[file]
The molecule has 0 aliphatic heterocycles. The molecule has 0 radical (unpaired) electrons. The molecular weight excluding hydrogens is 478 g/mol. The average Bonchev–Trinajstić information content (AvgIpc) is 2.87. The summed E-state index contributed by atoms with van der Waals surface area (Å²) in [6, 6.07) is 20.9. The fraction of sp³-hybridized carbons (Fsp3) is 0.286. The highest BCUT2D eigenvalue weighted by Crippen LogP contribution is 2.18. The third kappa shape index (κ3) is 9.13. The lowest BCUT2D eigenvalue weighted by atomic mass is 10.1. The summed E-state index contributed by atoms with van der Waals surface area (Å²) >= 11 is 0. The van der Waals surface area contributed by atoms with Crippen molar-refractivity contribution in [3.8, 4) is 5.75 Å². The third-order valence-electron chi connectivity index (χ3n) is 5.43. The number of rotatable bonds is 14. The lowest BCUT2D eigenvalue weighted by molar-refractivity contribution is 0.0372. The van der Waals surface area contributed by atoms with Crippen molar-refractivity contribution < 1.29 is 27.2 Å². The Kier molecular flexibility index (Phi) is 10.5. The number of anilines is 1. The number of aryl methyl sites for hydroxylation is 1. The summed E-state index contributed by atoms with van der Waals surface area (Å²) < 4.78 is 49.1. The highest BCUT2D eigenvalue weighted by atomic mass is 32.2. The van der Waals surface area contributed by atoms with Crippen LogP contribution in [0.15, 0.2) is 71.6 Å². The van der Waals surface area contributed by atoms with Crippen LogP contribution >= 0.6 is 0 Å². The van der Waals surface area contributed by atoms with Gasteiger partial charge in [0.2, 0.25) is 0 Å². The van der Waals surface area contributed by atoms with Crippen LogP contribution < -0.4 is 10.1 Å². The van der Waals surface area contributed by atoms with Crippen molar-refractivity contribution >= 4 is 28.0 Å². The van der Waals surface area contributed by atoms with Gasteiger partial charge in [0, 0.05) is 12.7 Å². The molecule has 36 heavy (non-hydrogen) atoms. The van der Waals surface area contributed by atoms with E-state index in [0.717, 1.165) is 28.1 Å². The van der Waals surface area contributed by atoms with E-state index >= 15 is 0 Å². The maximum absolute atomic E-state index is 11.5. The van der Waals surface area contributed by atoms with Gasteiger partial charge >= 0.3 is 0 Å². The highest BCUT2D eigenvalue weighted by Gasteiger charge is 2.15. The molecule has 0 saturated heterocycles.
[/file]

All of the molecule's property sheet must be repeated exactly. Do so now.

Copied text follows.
The molecule has 0 aliphatic heterocycles. The molecule has 0 radical (unpaired) electrons. The molecular weight excluding hydrogens is 478 g/mol. The average Bonchev–Trinajstić information content (AvgIpc) is 2.87. The summed E-state index contributed by atoms with van der Waals surface area (Å²) in [6, 6.07) is 20.9. The fraction of sp³-hybridized carbons (Fsp3) is 0.286. The highest BCUT2D eigenvalue weighted by Crippen LogP contribution is 2.18. The third kappa shape index (κ3) is 9.13. The lowest BCUT2D eigenvalue weighted by atomic mass is 10.1. The summed E-state index contributed by atoms with van der Waals surface area (Å²) >= 11 is 0. The van der Waals surface area contributed by atoms with Crippen molar-refractivity contribution in [3.8, 4) is 5.75 Å². The third-order valence-electron chi connectivity index (χ3n) is 5.43. The number of rotatable bonds is 14. The lowest BCUT2D eigenvalue weighted by molar-refractivity contribution is 0.0372. The van der Waals surface area contributed by atoms with Crippen molar-refractivity contribution < 1.29 is 27.2 Å². The Kier molecular flexibility index (Phi) is 10.5. The number of anilines is 1. The number of aryl methyl sites for hydroxylation is 1. The summed E-state index contributed by atoms with van der Waals surface area (Å²) < 4.78 is 49.1. The highest BCUT2D eigenvalue weighted by atomic mass is 32.2. The van der Waals surface area contributed by atoms with Crippen LogP contribution in [0.15, 0.2) is 71.6 Å². The van der Waals surface area contributed by atoms with Crippen LogP contribution >= 0.6 is 0 Å². The van der Waals surface area contributed by atoms with Gasteiger partial charge in [0.2, 0.25) is 0 Å². The van der Waals surface area contributed by atoms with Crippen LogP contribution < -0.4 is 10.1 Å². The van der Waals surface area contributed by atoms with Crippen molar-refractivity contribution >= 4 is 28.0 Å². The van der Waals surface area contributed by atoms with Gasteiger partial charge in [0, 0.05) is 12.7 Å². The molecule has 36 heavy (non-hydrogen) atoms. The van der Waals surface area contributed by atoms with E-state index in [0.717, 1.165) is 28.1 Å². The van der Waals surface area contributed by atoms with E-state index >= 15 is 0 Å². The maximum absolute atomic E-state index is 11.5. The van der Waals surface area contributed by atoms with Gasteiger partial charge >= 0.3 is 0 Å². The highest BCUT2D eigenvalue weighted by Gasteiger charge is 2.15. The molecule has 0 saturated heterocycles.